Artist James Bama’s portrait of a Northern Cheyenne Wolf Scout is among his most beloved portrayals of a proud warrior decorated with trophies from both war and hunting. His headdress and armbands, made of wolf hide, give him the power and stealth of the wolf. He wears a necklace of buffalo teeth and around his torso is the rawhide lariat for catching wild horses. Hanging down from his waist is hair from a scalp that he carries with him so that the scalped person will be unable to kill him in the afterlife. This scout has blackened his eyes and hands to represent the claws and eyes of a wolf. On his face, arms and chest, he first smeared buffalo or deer fat, then white clay from the riverbanks to represent the white underbelly of the wolf.
It was an honor to be appointed a scout by a Cheyenne warrior chief. Scouts ranged for days at a time looking for buffalo, horse herds and threatening white soldiers. Usually three scouts would travel together so one could always be on watch at night, and if needed one could be sent back to camp with news. When the news was important, the scout would howl like a wolf to alert the camp as he approached camp.
Be prepared. Let this singular James Bama Anniversary Edition make a statement about you. Contact your Greenwich Workshop authorized dealer to reserve.
Sizing & Pricing
Fine Art Giclée
Canvas: limited to 75 s/n.
14"w x 22"h.
(Gallery Wrapped for additional $30.)
About James Bama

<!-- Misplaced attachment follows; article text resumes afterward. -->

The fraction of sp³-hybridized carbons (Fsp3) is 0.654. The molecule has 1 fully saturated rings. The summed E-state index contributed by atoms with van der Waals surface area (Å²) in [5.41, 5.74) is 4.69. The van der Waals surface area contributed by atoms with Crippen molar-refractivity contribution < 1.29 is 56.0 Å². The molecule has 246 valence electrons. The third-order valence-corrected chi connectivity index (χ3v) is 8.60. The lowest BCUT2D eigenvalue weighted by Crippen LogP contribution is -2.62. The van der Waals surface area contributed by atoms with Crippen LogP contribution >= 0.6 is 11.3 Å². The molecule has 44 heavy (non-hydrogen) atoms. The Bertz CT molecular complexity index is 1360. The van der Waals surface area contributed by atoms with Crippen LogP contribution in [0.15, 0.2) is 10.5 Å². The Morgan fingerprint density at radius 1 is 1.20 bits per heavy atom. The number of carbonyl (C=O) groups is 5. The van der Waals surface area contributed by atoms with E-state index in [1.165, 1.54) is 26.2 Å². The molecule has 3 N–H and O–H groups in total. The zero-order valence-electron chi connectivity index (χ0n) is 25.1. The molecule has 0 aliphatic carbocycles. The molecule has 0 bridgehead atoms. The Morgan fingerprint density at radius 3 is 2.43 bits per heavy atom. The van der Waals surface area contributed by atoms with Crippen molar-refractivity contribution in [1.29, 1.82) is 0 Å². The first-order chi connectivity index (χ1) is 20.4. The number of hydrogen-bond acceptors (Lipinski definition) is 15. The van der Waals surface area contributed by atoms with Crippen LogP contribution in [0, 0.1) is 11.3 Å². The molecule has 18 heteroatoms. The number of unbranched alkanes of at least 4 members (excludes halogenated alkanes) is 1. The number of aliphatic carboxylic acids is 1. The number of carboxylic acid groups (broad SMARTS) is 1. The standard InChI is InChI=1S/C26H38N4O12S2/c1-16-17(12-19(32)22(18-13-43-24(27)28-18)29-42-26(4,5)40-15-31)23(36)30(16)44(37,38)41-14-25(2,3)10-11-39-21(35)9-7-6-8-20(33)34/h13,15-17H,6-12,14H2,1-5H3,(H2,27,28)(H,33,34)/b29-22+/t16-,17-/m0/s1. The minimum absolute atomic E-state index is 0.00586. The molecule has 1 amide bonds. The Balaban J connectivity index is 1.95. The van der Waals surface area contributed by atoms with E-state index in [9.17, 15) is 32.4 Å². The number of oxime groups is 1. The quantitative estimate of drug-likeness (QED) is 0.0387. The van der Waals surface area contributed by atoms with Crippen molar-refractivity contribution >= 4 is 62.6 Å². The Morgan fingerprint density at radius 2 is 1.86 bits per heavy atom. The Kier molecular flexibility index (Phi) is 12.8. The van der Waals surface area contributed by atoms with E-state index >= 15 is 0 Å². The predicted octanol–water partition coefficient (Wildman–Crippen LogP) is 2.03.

James Bama was born in 1926 and grew up in the Northeast. He followed his early interest in art through New York’s specialized High School of Music and Art and the Art Students League. As a professional, Bama has earned a reputation for several facets of his talent. He freelanced briefly before spending fifteen years at the respected Charles E. Cooper Studios—at the time, the country’s top firm of illustrators—and more freelancing followed. Bama’s activities during this period were highlighted by artwork for the New York Giants football team, the Baseball and Football Halls of Fame, the U.S. Air Force and The Saturday Evening Post. Fans of pop culture may know him best as the artist who portrayed Doc Savage on sixty-two memorable book covers. Then Bama decided it was finally time to do what he most wanted to do. He moved west to Wyoming, where an artist “can trace the beginnings of Western history; see the oldest weapons, saddles and guns and be close to Indian culture.” He sold his first Western fine art painting soon after the move. The distinctive work of James Bama combines tradition with modern realities. In his much-acclaimed studies, Bama shows the contemporary West preserving its traditional culture. His portraits of inhabitants of the plains and mountains capture the true character of the West. Today the paintings of James Bama are part of many prestigious collections. Bama has been represented in major exhibitions throughout the West and has been presented in one-man shows in New York City. Bantam Books published The Western Art of James Bama in 1975 and The Art of James Bama in 1993. Jim was inducted into the Illustrator’s Hall of Fame June 28, 2000. Through his portraits of real people of the new West re-creating their history and heritage, Bama pays homage to the Old West and is renowned in yet another realm of the art world.